“A functioning environmental democracy is needed to effectively tackle environmental problems and to apply solutions that are supported by people.”

As participant in these discussions, I personally have always defended that not capitalism, but democracy was essential. But democracy in a deeper sense than having more than one political party and elections every four years. A functioning environmental democracy is needed to effectively tackle environmental problems and to apply solutions that are supported by people. Sustainable development is possible only in a truly democratic society.

A functioning democracy requires freedom of speech, freedom of organisation, a free and pluralistic press, rights to access to information, public participation in decision-making and access to justice. It definitely also requires independent academia, research institutes and judiciary. And it requires politicians that truly believe they are servants of the people, that they have to listen to citizens and work with them instead of intimidating and persecuting them.

Dobříš kicked off a European process in which representatives of environmental organisations became more than a silent audience: these representatives were gradually allowed to attend all negotiations and to come with comments and proposals. Environmental citizens organisations have been able to keep the ministers and their representatives to account, pressing for real impact beyond empty words. And these representatives were also able to initiate new debates.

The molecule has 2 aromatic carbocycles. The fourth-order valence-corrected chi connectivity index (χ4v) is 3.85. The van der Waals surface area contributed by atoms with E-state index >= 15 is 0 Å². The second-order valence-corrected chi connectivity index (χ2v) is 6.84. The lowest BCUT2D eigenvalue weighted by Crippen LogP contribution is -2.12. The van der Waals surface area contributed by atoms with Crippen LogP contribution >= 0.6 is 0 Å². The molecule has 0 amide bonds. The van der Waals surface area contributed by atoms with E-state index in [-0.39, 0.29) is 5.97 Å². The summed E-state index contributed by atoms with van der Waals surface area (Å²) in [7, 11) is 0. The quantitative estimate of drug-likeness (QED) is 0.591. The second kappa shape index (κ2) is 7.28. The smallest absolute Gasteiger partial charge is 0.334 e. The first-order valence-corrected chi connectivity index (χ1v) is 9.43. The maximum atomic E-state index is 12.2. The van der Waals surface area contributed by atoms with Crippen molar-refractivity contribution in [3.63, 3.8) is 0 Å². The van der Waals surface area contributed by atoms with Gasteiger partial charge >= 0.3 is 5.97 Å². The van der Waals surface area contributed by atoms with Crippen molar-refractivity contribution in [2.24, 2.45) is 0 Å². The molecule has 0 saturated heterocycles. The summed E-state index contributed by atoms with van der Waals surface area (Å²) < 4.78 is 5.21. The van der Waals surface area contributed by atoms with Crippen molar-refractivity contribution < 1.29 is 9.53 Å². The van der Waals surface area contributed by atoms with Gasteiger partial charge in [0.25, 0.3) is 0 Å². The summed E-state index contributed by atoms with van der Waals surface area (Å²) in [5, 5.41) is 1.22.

The EEB are in Nicosia for the 9th Environment for Europe ministerial conference.

Our presence at negotiations also put an end to conclusions based on a lowest common denominator, often that of the USA, which wanted the Environment for Europe process to be no more than a vehicle for aid to the former communist countries, without any common political ambition and commitment.

The Aarhus Convention, a lasting legacy

The Aarhus Convention, the first Multilateral Environmental Agreement to codify environmental democracy, is undoubtedly the most important and lasting result of the Environment for Europe process. It is a core element of creating a functioning democracy as a precondition for sustainable development. The idea of the Convention came from us, the environmental organisations, and we had quite some influence on the final formulation of the Convention. While old EU Member States initially saw it as a tool to assist the new democracies only, the Convention has improved and is still improving environmental democracy inside the EU as well.